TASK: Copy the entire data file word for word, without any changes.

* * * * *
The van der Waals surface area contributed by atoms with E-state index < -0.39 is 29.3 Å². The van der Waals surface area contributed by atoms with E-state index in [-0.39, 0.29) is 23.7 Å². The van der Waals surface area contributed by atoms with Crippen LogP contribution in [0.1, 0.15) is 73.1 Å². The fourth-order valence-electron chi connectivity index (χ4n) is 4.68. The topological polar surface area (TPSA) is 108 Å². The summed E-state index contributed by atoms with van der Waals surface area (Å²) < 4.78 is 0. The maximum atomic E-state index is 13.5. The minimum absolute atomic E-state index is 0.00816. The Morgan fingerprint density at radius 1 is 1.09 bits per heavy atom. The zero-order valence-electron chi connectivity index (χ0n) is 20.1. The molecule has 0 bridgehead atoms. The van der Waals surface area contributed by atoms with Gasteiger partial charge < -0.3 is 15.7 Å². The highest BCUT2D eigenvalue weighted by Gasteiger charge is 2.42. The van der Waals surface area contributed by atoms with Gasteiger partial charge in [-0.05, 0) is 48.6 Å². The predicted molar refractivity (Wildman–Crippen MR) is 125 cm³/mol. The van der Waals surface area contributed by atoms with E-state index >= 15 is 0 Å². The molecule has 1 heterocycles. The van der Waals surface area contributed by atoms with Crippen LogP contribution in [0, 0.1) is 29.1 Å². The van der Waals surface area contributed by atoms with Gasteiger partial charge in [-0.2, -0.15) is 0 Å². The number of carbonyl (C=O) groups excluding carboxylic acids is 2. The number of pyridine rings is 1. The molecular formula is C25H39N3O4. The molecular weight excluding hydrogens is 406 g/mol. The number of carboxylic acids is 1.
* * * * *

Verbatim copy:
The van der Waals surface area contributed by atoms with E-state index < -0.39 is 29.3 Å². The van der Waals surface area contributed by atoms with E-state index in [-0.39, 0.29) is 23.7 Å². The van der Waals surface area contributed by atoms with Crippen LogP contribution in [0.1, 0.15) is 73.1 Å². The fourth-order valence-electron chi connectivity index (χ4n) is 4.68. The topological polar surface area (TPSA) is 108 Å². The summed E-state index contributed by atoms with van der Waals surface area (Å²) < 4.78 is 0. The maximum atomic E-state index is 13.5. The minimum absolute atomic E-state index is 0.00816. The Morgan fingerprint density at radius 1 is 1.09 bits per heavy atom. The zero-order valence-electron chi connectivity index (χ0n) is 20.1. The molecule has 0 bridgehead atoms. The van der Waals surface area contributed by atoms with Gasteiger partial charge < -0.3 is 15.7 Å². The highest BCUT2D eigenvalue weighted by Gasteiger charge is 2.42. The van der Waals surface area contributed by atoms with Gasteiger partial charge in [-0.05, 0) is 48.6 Å². The predicted molar refractivity (Wildman–Crippen MR) is 125 cm³/mol. The van der Waals surface area contributed by atoms with E-state index >= 15 is 0 Å². The molecule has 1 heterocycles. The van der Waals surface area contributed by atoms with Crippen LogP contribution in [0, 0.1) is 29.1 Å². The van der Waals surface area contributed by atoms with Gasteiger partial charge in [-0.2, -0.15) is 0 Å². The number of carbonyl (C=O) groups excluding carboxylic acids is 2. The number of pyridine rings is 1. The molecular formula is C25H39N3O4. The molecular weight excluding hydrogens is 406 g/mol. The number of carboxylic acids is 1.